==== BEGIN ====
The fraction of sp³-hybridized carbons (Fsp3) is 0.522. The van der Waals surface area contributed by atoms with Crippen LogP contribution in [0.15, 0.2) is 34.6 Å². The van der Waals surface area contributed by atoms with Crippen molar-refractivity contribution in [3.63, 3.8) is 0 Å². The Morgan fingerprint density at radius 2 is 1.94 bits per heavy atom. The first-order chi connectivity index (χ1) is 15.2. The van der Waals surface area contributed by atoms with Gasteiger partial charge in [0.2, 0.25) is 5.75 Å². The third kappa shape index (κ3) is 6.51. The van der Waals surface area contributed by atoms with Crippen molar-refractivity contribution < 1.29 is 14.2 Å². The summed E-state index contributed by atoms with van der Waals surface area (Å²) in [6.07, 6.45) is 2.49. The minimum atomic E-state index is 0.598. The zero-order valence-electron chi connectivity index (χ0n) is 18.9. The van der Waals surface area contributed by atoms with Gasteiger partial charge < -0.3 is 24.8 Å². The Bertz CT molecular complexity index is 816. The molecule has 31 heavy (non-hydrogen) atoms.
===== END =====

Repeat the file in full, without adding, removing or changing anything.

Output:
The fraction of sp³-hybridized carbons (Fsp3) is 0.522. The van der Waals surface area contributed by atoms with Crippen LogP contribution in [0.15, 0.2) is 34.6 Å². The van der Waals surface area contributed by atoms with Crippen molar-refractivity contribution in [3.63, 3.8) is 0 Å². The Morgan fingerprint density at radius 2 is 1.94 bits per heavy atom. The first-order chi connectivity index (χ1) is 15.2. The van der Waals surface area contributed by atoms with Gasteiger partial charge in [0.2, 0.25) is 5.75 Å². The third kappa shape index (κ3) is 6.51. The van der Waals surface area contributed by atoms with Crippen molar-refractivity contribution < 1.29 is 14.2 Å². The summed E-state index contributed by atoms with van der Waals surface area (Å²) in [6.07, 6.45) is 2.49. The minimum atomic E-state index is 0.598. The zero-order valence-electron chi connectivity index (χ0n) is 18.9. The van der Waals surface area contributed by atoms with Gasteiger partial charge < -0.3 is 24.8 Å². The Bertz CT molecular complexity index is 816. The molecule has 31 heavy (non-hydrogen) atoms.